Books have been my constant companions as long as I can remember. When I was in school, I saw them as an escape from my social or academic stresses . . . or maybe as a good way to procrastinate. Riding along with Nancy Drew as she solved her mysteries seemed so much simpler than tackling long division.
When I grew up and started to feel the weight of adult responsibilities, books became comfort food--something I could turn to when I needed to feel lighter. I think that's why I gravitated toward books that allowed me to indulge my love for exploring foods and settings that I hadn't yet experienced in person. And there's nothing like the guaranteed HEA (happily ever after, in book-review speak) in a romance novel to get me through a particularly stressful week.
Another topic that has brought me joy in recent years is neurodiversity. This is the idea that certain differences in brain function (as seen in those diagnosed with ADHD or autism, for example) should be regarded as normal variations in humans, instead of pathologized as abnormal conditions. In other words, they are traits you are born with, like the color of your skin or eyes.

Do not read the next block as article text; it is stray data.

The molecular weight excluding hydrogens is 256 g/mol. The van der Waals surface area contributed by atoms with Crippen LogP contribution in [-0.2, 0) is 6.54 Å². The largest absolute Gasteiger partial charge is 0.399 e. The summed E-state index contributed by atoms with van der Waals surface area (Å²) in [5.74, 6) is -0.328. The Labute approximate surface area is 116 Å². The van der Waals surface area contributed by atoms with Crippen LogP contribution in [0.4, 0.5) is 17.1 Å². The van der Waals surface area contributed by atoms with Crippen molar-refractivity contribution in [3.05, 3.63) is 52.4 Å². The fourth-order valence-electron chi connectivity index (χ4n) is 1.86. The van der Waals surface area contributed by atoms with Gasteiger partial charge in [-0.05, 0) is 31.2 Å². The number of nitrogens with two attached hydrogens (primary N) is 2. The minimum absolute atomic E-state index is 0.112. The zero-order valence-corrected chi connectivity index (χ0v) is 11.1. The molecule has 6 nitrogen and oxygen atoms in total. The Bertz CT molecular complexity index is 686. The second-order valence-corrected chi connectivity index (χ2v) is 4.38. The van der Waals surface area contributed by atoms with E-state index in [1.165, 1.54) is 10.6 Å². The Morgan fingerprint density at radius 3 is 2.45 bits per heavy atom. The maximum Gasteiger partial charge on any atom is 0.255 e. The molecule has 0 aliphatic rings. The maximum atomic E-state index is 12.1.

Fortunately for me (and the growing number of adults who are realizing they fit into this neurodivergent category), a lot of books are being written to share what it's like to have this particular set of challenges. And more fiction books are coming out with these types of characters (and they're being written by authors who are autistic or have other neurological variations). One of the books on my list, Can You See Me?, was actually co-written by an 11-year-old autistic girl and uses the main character's diary entries to explain different aspects of autism and how it can look and feel to someone on the spectrum.